#291 – How the California Fire Code of 2019 May Affect Your Grilling Plans in 2020
#291 – How the California Fire Code of 2019 May Affect Your Grilling Plans in 2020
Outdoor grilling means good eating—but California’s concerns about the environment and fire safety have led lawmakers to enact controversial rules
Fires caused by barbecue grills are not unique to California, but the Golden State has seen some major fires with grills as the point of origin. And when they happen in apartment complexes, the potential for property damage, disruption of housing, and injury or death is severe:
- A 2012 fire in Hayward, California—not far from San Francisco—left nine people temporarily without a home and caused over $100,000 in damage. A mother left the grill unattended while watching her children, and the fire got out of control, according to a fire official.
- A San Diego, California apartment building was severely damaged and a family’s cat killed just two years ago. A witness reported that a gas grill on a second-story porch exploded.
- Another propane explosion related to BBQ grilling, this time in Aurora, Colorado, displaced 30 people when the tank “exploded and set the roof on fire,” according to fire officials.
Roughly seven in 10 American households have at least one grill (or outdoor, open-flame cooking device). And the National Fire Protection Association (NFPA) reports that more than 10,000 grill fires start in homes every year—with most incidents peaking in July. So, how have recent editions of the California Fire Code tried to tackle this problem in 2018 and 2019—and what does it mean for grilling in 2020?
For those retrofitting apartment buildings to be a little more grill-friendly—or others readying themselves for safe outdoor cooking—our residential fire sprinklers, sprinkler components and accessories, and fire extinguishers may come in handy.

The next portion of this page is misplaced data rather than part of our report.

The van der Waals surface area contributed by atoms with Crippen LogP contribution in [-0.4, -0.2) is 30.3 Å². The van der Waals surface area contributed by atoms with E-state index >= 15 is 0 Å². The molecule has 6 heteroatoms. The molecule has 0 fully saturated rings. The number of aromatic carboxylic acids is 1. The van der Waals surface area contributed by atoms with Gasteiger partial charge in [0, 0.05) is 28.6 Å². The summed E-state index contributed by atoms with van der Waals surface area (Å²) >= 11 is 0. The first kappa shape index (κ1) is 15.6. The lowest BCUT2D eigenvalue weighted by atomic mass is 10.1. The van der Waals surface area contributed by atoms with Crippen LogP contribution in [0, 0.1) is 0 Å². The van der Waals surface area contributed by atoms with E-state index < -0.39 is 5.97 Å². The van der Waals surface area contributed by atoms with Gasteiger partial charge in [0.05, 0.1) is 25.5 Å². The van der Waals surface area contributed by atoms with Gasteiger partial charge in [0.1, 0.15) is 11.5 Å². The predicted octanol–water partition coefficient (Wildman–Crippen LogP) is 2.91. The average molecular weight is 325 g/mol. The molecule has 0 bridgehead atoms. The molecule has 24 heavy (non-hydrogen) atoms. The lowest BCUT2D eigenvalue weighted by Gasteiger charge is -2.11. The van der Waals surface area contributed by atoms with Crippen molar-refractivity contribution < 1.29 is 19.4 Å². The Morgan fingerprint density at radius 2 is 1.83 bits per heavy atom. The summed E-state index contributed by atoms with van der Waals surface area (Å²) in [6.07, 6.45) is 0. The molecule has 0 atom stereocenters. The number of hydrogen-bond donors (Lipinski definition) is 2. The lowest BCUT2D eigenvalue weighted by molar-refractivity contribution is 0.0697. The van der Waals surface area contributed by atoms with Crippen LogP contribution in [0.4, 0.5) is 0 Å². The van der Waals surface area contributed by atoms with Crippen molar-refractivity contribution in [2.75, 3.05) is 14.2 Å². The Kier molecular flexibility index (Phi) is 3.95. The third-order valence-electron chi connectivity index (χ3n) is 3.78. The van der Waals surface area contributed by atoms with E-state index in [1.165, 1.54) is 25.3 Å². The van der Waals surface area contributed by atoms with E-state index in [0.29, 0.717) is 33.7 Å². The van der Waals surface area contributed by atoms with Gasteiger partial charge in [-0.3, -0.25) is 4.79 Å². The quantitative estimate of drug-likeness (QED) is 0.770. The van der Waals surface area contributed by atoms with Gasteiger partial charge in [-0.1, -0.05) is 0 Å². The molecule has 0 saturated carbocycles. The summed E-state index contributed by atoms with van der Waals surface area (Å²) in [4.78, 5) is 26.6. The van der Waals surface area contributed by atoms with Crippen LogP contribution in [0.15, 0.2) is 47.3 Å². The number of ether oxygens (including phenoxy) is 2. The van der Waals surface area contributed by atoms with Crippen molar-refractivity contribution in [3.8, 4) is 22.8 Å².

The California Fire Code of 2016 restricted the use of BBQ grills in 2018, and the new 2019 edition impacts apartment dwellers in 2020
In apartment buildings, including condominiums and townhouses, fires in one unit can quickly spread to another. As a result, the California Fire Code—in section 308.1.4 on “Open-flame cooking devices”—restricts what kind of grilling is allowed in or near them. Both the 2016 and the 2019 versions of the code have the same restrictions, with the latter edition taking effect in 2020.
The 2019 California Fire Code restricts BBQ grill use—and the use of any open-flame cooking device—in the following ways:
- Open-flame cooking devices can’t be operated on “combustible balconies.” Wooden decks and similar structures can easily catch and spread fire, making them risky places to operate a BBQ grill.
- At least 10 feet of clearance is required between active grills and “combustible construction.” Many apartment balconies or porches are very small, so getting more than 10 feet away from a wall clad in wood or vinyl siding is often impossible.
- The 2016 and 2019 versions of California Fire Code do allow grilling in “one- and two-family dwellings,” as well as structures “where buildings, balconies and decks are protected by an automatic sprinkler system.”
- One type of open-flame device is acceptable around combustible construction or balconies: propane (“LP-gas”) grills with especially small tanks. Those tanks may have a “water capacity” no greater than 2 1/2 pounds. The water capacity measures how much water, in pounds, the container could hold. But, in short, these tanks are of the small, portable variety used with camping gear.
To sum up: sprinklered balconies in apartment buildings, along with single-family dwellings and duplexes, appear to be exempted from California Fire Code’s BBQ grill rules (both under the 2016 and 2019 editions). However, local governments or lease agreements may not allow grilling even when state code permits it—and some common interpretations of these rules are even more restrictive.